A Bit on Executing Character Concepts in 5e
I feel a bit like I'm struggling upstream when trying to create some kinds of characters in fifth edition Dungeons & Dragons. Time for a bit of a rant about rules-enforced tropes.
I understand. 3.5 had a problem with keeping skillchains under control due to the massive amount of not just 3rd party but 1st party content. It became very difficult (from approximately the very outset) to keep 3.5 under control, especially with skilled powergamers at the table.
I get that.
I get that 5th edition is designed with the intent to prevent some of that craziness, both in terms of sidelining multiclassing, but also in the design philosophy of bounded accuracy and limited magic item distribution.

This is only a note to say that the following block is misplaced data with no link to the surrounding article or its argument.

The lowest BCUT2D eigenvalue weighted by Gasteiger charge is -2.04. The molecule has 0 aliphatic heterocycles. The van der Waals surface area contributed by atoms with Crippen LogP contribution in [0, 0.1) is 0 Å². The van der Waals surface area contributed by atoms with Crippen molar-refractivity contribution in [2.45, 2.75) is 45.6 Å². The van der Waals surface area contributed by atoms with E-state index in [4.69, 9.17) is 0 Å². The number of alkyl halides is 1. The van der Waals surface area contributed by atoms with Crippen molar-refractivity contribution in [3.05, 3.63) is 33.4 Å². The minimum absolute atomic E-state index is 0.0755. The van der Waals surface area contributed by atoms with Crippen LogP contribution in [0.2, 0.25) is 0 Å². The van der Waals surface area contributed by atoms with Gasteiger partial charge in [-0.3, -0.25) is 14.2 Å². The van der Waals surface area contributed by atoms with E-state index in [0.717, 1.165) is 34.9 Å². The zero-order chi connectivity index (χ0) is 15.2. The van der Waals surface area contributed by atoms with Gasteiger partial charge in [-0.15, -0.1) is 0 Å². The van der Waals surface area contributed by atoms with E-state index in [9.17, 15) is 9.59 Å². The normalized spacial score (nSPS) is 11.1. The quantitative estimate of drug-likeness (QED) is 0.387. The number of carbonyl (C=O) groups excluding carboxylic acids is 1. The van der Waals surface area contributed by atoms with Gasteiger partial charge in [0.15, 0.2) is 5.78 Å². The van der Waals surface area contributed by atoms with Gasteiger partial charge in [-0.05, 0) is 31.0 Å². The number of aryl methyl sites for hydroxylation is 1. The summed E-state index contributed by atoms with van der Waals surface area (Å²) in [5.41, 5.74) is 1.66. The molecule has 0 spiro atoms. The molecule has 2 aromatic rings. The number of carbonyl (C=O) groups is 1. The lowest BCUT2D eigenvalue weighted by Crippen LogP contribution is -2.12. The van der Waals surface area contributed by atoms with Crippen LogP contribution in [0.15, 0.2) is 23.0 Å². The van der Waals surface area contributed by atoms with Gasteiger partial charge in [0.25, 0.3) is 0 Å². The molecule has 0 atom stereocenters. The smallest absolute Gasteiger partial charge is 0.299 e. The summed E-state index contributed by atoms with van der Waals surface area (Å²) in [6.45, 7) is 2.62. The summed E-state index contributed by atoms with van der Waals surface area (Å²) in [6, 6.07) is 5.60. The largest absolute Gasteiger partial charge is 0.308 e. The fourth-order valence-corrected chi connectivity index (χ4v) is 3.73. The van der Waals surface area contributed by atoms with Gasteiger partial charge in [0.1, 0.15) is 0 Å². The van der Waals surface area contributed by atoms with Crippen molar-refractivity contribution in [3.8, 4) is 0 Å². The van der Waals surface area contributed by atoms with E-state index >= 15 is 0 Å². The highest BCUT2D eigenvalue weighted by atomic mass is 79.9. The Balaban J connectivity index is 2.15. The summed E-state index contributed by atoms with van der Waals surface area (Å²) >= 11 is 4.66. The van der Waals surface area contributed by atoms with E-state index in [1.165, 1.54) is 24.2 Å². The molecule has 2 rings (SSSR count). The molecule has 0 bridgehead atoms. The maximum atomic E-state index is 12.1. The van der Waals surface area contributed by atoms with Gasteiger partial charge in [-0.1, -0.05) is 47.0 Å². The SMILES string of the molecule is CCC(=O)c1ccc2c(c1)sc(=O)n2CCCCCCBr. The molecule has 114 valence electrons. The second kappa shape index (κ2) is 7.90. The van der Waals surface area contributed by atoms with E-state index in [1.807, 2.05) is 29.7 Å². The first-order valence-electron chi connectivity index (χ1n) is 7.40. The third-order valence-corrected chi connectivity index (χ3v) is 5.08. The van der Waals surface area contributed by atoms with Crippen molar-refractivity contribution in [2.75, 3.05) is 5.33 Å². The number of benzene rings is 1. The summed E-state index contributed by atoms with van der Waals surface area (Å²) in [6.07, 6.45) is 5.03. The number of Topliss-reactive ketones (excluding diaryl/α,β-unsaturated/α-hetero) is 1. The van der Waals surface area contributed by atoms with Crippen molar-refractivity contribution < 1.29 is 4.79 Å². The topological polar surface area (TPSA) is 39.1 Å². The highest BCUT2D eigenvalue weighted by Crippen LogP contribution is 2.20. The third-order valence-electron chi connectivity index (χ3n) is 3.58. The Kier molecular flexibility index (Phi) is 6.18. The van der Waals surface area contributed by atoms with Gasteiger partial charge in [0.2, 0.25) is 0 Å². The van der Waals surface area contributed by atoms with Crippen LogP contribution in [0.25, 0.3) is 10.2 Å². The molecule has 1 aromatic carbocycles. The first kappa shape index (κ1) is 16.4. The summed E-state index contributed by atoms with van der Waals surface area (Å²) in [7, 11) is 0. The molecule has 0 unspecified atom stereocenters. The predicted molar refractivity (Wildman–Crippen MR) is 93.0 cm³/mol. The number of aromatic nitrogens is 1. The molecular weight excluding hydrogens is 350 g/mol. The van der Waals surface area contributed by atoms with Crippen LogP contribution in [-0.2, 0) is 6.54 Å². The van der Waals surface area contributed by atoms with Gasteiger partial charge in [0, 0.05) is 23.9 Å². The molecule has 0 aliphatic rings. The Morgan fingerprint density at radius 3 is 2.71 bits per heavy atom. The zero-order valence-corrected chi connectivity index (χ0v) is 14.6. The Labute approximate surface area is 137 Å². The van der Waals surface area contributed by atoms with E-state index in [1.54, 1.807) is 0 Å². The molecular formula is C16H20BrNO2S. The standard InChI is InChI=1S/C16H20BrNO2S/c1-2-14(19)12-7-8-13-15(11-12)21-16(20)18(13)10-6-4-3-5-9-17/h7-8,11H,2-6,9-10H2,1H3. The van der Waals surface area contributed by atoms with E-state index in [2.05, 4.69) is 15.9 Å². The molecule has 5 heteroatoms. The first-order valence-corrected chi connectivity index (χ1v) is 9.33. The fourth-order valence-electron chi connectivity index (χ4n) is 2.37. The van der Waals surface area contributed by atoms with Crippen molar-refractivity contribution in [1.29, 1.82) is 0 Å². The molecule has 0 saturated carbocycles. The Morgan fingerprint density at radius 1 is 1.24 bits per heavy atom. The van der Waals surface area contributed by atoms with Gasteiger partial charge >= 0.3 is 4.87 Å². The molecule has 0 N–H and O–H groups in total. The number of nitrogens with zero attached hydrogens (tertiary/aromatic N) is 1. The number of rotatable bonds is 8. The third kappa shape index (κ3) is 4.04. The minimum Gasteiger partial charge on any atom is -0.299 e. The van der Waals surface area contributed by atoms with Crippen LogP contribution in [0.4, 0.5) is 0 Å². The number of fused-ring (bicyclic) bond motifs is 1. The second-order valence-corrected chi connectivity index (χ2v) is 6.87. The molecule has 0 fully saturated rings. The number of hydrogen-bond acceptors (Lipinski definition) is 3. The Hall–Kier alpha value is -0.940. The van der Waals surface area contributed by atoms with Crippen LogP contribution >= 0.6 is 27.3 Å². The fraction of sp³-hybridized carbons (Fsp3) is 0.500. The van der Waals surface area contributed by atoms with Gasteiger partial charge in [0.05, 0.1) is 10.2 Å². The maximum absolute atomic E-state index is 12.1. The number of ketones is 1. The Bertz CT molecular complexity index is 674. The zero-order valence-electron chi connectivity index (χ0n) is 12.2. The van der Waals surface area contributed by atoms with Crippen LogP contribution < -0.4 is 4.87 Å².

But the thing that I have a bit of a problem with in 5th edition is that it seems like it seems somewhat harder to make decently optimized characters to a specification you have in your head. I say this because I recently spent a huge amount of time crafting a character for an upcoming game, effectively trying to “min/max” just the basic abilities the character should have: skills, attacks, spells, etc. I my primary concern wasn't really that the build wasn't good enough, it was more that when I was exploring the class options related to what I wanted to do, I was met mostly with either A: just no mechanical support at all, which would force me to either homebrew something or abandon the character concept, or B: a combination of effects (usually via multiclassing or dips) that got me close to the effect, but not even remotely effective in combat.